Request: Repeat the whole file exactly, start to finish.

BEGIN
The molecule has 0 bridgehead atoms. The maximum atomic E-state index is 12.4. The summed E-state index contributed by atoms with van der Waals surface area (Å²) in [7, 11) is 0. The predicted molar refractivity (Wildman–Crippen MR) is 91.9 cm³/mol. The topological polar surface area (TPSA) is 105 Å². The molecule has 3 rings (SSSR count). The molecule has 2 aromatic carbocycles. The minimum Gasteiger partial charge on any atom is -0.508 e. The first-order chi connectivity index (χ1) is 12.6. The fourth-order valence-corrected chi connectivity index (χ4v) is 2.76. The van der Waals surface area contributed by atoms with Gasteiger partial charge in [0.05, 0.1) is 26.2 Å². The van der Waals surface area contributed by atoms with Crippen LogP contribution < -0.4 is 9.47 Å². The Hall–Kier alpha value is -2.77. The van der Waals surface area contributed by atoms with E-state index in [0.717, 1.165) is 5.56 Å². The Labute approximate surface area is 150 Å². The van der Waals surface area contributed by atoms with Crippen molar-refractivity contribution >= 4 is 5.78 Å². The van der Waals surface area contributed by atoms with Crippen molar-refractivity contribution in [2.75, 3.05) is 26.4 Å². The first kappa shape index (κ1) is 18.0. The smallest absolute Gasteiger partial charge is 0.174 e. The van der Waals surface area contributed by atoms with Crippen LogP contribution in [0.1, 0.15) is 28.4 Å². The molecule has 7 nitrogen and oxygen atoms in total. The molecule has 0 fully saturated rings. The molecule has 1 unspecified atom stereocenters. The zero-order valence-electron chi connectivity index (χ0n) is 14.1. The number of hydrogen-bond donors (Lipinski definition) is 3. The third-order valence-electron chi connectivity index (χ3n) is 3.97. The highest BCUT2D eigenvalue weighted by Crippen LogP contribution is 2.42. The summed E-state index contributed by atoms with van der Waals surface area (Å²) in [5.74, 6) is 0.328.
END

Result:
The molecule has 0 bridgehead atoms. The maximum atomic E-state index is 12.4. The summed E-state index contributed by atoms with van der Waals surface area (Å²) in [7, 11) is 0. The predicted molar refractivity (Wildman–Crippen MR) is 91.9 cm³/mol. The topological polar surface area (TPSA) is 105 Å². The molecule has 3 rings (SSSR count). The molecule has 2 aromatic carbocycles. The minimum Gasteiger partial charge on any atom is -0.508 e. The first-order chi connectivity index (χ1) is 12.6. The fourth-order valence-corrected chi connectivity index (χ4v) is 2.76. The van der Waals surface area contributed by atoms with Gasteiger partial charge in [0.05, 0.1) is 26.2 Å². The van der Waals surface area contributed by atoms with Crippen LogP contribution < -0.4 is 9.47 Å². The Hall–Kier alpha value is -2.77. The van der Waals surface area contributed by atoms with E-state index in [0.717, 1.165) is 5.56 Å². The Labute approximate surface area is 150 Å². The van der Waals surface area contributed by atoms with Crippen molar-refractivity contribution >= 4 is 5.78 Å². The van der Waals surface area contributed by atoms with Crippen molar-refractivity contribution in [2.75, 3.05) is 26.4 Å². The first kappa shape index (κ1) is 18.0. The smallest absolute Gasteiger partial charge is 0.174 e. The van der Waals surface area contributed by atoms with Crippen LogP contribution in [0.1, 0.15) is 28.4 Å². The molecule has 7 nitrogen and oxygen atoms in total. The molecule has 0 fully saturated rings. The molecule has 1 unspecified atom stereocenters. The zero-order valence-electron chi connectivity index (χ0n) is 14.1. The number of hydrogen-bond donors (Lipinski definition) is 3. The third-order valence-electron chi connectivity index (χ3n) is 3.97. The highest BCUT2D eigenvalue weighted by Crippen LogP contribution is 2.42. The summed E-state index contributed by atoms with van der Waals surface area (Å²) in [5.74, 6) is 0.328.